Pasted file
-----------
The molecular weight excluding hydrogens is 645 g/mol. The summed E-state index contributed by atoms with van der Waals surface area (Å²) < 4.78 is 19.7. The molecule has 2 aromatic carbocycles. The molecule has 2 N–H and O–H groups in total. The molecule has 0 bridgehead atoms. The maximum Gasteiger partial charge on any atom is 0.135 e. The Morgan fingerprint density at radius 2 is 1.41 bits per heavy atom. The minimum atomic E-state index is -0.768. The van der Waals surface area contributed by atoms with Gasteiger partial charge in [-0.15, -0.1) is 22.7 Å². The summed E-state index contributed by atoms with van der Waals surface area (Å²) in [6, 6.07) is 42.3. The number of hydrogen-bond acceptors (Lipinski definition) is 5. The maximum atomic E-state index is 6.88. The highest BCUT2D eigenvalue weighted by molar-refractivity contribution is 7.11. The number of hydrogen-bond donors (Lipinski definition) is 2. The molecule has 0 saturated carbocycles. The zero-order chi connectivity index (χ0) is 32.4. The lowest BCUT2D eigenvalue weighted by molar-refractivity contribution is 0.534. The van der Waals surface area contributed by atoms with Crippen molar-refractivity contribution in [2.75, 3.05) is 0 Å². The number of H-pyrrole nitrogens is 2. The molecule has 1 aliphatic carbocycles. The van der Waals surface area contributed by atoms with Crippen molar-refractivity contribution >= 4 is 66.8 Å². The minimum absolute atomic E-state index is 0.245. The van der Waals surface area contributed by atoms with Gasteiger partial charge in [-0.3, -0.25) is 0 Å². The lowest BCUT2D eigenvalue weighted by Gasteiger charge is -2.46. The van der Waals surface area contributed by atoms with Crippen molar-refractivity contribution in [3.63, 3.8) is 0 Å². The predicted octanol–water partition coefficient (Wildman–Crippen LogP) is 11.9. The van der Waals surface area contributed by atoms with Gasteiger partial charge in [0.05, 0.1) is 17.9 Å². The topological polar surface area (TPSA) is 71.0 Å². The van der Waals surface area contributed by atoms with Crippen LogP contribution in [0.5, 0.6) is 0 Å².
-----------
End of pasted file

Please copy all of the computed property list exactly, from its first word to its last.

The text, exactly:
The molecular weight excluding hydrogens is 645 g/mol. The summed E-state index contributed by atoms with van der Waals surface area (Å²) < 4.78 is 19.7. The molecule has 2 aromatic carbocycles. The molecule has 2 N–H and O–H groups in total. The molecule has 0 bridgehead atoms. The maximum Gasteiger partial charge on any atom is 0.135 e. The Morgan fingerprint density at radius 2 is 1.41 bits per heavy atom. The minimum atomic E-state index is -0.768. The van der Waals surface area contributed by atoms with Gasteiger partial charge in [-0.15, -0.1) is 22.7 Å². The summed E-state index contributed by atoms with van der Waals surface area (Å²) in [6, 6.07) is 42.3. The number of hydrogen-bond acceptors (Lipinski definition) is 5. The maximum atomic E-state index is 6.88. The highest BCUT2D eigenvalue weighted by molar-refractivity contribution is 7.11. The number of hydrogen-bond donors (Lipinski definition) is 2. The molecule has 0 saturated carbocycles. The zero-order chi connectivity index (χ0) is 32.4. The lowest BCUT2D eigenvalue weighted by molar-refractivity contribution is 0.534. The van der Waals surface area contributed by atoms with Crippen molar-refractivity contribution in [2.75, 3.05) is 0 Å². The number of H-pyrrole nitrogens is 2. The molecule has 1 aliphatic carbocycles. The van der Waals surface area contributed by atoms with Crippen molar-refractivity contribution >= 4 is 66.8 Å². The minimum absolute atomic E-state index is 0.245. The van der Waals surface area contributed by atoms with Gasteiger partial charge in [-0.3, -0.25) is 0 Å². The lowest BCUT2D eigenvalue weighted by Gasteiger charge is -2.46. The van der Waals surface area contributed by atoms with Crippen molar-refractivity contribution in [3.63, 3.8) is 0 Å². The predicted octanol–water partition coefficient (Wildman–Crippen LogP) is 11.9. The van der Waals surface area contributed by atoms with Gasteiger partial charge in [0.05, 0.1) is 17.9 Å². The topological polar surface area (TPSA) is 71.0 Å². The van der Waals surface area contributed by atoms with Crippen LogP contribution in [0.5, 0.6) is 0 Å².